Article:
Sunday, February 25, 2024

Art at Risk in Museums

No question that theft is a risk to art in a museum. Just put the word ‘theft’ in the search engine on the Missives’ site and you will find a lot of articles on both theft from outsiders and staff as well.

In recent times we have the protesters who have decided that the best way to get attention is to splatter soup or paint on a famous work of art. These pieces are usually protected behind glass so the damage to the actual work of art is minimal … but not necessarily.

Vandalism isn’t new and a half century ago two great masterpieces were vandalized. In 1972 an unemployed geologist took a hammer to Michelangelo’s Pieta, and in 1975 Rembrandt’s Night Watch was slashed by a man who said he was sent by the Lord. (Image of the Pieta and then Rembrandt)

Serious damage can occur without vandalism. In 2002 the pedestal holding a life-size statue of Adam carved by Tullio Lombardo (1455-1532), an important Renaissance sculpture given pride of place in the Metropolitan Museum, collapsed. The accident happened after hours, and security cameras recorded that there was no human interference. The marble fell and broke into so many fragments that 12 years of restoration work were necessary for the sculpture to be put together again and go on view. To learn more:

When there are losses, you can always count on an insurance company waiting in the wings and this is where my idea for this Missive originated. In an article on Artnet on February 14, 2024 Jamie Valentino cited the report of Hiscox, a well-known insurance company in the art world that “an unexpected danger is keeping art museum on high alert”, and termed it a “pandemic”. Not men with guns and ski masks but rather the museum visitors taking selfies!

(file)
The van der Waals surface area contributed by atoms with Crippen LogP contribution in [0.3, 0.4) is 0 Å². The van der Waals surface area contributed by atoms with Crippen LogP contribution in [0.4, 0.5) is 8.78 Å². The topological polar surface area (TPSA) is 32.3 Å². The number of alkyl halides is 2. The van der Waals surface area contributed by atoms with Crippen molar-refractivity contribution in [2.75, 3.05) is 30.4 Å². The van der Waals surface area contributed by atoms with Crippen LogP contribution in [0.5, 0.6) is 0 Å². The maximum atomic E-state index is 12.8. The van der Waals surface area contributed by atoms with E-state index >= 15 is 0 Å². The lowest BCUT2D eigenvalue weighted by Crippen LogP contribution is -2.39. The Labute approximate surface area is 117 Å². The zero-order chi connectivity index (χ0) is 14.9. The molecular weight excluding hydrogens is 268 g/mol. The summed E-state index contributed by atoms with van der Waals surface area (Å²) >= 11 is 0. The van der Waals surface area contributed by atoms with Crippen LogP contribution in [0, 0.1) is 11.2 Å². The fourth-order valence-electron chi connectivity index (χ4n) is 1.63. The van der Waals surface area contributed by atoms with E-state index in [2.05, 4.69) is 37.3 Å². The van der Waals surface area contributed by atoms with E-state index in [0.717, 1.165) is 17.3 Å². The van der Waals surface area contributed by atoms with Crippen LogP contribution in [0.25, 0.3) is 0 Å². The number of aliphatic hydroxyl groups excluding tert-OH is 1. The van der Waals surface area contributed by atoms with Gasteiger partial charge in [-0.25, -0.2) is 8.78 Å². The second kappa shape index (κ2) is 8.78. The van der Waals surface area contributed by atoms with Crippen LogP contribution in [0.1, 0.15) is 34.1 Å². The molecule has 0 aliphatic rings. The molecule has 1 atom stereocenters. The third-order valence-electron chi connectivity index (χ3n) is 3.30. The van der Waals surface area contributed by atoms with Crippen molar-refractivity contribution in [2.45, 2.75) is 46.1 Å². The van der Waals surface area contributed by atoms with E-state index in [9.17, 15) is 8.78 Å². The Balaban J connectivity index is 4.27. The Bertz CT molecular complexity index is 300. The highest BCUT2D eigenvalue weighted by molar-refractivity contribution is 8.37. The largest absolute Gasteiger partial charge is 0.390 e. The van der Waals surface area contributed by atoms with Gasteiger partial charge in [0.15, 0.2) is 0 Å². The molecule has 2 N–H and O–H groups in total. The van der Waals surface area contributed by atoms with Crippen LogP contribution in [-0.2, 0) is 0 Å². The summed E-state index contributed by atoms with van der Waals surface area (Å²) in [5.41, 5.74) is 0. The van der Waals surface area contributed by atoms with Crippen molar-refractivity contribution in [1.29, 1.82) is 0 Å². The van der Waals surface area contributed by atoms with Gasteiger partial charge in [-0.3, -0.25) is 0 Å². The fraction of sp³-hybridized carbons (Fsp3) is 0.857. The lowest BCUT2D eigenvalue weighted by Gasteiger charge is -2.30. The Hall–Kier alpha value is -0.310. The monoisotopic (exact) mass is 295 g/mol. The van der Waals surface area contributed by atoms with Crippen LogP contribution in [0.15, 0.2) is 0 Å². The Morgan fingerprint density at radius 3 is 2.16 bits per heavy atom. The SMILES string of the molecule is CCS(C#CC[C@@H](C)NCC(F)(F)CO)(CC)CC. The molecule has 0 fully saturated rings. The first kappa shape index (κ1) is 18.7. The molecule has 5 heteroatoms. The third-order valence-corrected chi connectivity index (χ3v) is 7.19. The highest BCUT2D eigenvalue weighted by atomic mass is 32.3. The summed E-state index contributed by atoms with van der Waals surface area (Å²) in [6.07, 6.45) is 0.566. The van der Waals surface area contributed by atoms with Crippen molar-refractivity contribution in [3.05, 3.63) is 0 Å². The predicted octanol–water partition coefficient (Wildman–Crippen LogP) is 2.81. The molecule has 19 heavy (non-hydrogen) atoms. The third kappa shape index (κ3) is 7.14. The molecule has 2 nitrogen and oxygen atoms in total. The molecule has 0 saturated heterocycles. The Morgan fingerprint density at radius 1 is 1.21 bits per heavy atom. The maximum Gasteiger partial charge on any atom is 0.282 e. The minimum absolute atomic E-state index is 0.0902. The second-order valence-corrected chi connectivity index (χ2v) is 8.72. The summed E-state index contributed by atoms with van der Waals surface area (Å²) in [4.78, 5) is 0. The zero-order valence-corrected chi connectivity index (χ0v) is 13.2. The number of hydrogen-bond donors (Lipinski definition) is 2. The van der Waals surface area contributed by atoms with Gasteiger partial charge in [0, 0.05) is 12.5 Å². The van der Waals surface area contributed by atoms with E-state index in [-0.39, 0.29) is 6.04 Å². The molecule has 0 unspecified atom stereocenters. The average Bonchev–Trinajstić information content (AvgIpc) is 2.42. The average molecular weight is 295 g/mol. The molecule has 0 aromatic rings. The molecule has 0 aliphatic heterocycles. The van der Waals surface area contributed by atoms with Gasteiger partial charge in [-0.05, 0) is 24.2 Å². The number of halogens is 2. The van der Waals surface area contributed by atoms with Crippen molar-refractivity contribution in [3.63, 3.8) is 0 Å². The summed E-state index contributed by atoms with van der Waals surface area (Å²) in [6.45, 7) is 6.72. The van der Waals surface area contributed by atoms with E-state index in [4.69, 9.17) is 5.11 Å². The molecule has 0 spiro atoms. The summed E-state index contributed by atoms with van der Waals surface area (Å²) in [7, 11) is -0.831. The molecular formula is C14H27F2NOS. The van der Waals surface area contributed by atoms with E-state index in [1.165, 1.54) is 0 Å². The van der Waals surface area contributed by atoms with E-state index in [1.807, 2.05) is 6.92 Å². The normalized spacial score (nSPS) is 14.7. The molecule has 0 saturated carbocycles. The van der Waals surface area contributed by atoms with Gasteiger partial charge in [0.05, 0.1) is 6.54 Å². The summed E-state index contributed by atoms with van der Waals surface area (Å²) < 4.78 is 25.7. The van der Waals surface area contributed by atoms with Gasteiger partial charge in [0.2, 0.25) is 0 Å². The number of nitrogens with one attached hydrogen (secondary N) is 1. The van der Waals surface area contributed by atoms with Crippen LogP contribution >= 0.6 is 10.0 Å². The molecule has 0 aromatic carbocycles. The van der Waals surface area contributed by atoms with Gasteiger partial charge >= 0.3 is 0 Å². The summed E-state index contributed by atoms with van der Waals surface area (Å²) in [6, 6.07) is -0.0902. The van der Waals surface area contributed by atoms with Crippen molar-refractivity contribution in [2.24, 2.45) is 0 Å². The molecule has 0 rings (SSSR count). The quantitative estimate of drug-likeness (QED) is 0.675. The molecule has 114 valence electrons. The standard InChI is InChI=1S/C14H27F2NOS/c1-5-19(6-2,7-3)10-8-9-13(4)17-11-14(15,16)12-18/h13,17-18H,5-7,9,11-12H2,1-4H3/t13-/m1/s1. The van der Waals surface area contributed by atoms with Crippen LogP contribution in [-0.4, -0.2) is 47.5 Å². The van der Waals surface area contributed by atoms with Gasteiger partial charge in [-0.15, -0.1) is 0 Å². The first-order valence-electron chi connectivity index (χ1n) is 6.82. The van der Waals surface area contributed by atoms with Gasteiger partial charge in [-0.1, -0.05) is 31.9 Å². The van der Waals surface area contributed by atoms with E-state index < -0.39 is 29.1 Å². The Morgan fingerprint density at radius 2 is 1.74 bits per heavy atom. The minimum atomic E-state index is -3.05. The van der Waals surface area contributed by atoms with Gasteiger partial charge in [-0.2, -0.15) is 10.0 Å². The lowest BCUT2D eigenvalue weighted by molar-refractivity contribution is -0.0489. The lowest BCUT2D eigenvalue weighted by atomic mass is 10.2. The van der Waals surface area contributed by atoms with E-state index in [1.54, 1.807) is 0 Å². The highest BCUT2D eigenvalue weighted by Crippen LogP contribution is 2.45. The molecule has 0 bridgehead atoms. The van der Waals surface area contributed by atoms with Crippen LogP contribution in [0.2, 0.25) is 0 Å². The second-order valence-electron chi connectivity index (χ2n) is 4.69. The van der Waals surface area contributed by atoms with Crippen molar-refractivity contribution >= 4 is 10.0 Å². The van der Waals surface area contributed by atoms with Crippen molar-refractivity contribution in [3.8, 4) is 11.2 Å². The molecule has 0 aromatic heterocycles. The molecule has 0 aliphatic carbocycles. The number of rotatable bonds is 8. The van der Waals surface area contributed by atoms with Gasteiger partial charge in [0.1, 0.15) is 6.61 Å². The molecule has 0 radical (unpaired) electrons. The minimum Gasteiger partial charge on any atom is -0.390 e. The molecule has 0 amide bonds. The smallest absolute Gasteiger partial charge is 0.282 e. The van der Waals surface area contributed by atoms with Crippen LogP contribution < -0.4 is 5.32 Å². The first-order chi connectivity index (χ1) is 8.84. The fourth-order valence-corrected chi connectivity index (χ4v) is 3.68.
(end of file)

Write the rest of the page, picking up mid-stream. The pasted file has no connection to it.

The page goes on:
In 2022 The Spanish press reported an example of the newest hazard: an Italian tourist tripped while attempting to take a selfie in the Museo Reina Sofia in Madrid. As she fell she grabbed hold of a piece of the wallpaper which was part of a Ballet set done in 1933 by Alberto SÃ¥nchez.

The British Museum is just one of the many institutions around the world that are taking note by including in its official Visitor Regulations “The use of ‘selfie sticks’ (or similar devices) is not permitted within the Museum.”

In Hyperallergic Sara Rose Sharp reported the advice of Laura Doyle, senior vice president of Fine Art at the Chubb insurance company, that private collectors who lend pieces to museums should ask about how objects will be displayed and protected. “We also recommend that protective glazing (glass or plexi covering a work) be added in some cases to help prevent accidental surface damage, such as from selfie sticks and other similar items,”

The illustration below for the Hyperallergic article that cites “visitors more focused on stunting for the ‘gram than having an ecstatic art experience” is captioned "God, please, can't you see I'm busy right now?"

Sunday, February 18, 2024

Judging a Book by its Cover

Despite the saying “Don’t judge a book by its cover” that cover not only serves to protect and decorate, but it can also convey a good deal more. In a 2017 article by Curator Lee Hayes at the University of Adelaide writes, “A binding tells us as much, if not more, about a book’s provenance than an owner’s signature or bookplate. It assists librarians and historians to date and place a work. It provides insight into an owner’s economic and social standing.”

This is not lost on the experts and pundits who, as I have written before, we get to see in their homes in televised interviews. Though some chose their kitchens as a backdrop, more chose their libraries. Aesthetically I love the background of a wall of leather-bound books but, it is also fascinating to see these personal collections, paperback and hardbound, with the latest book they have written prominently displayed.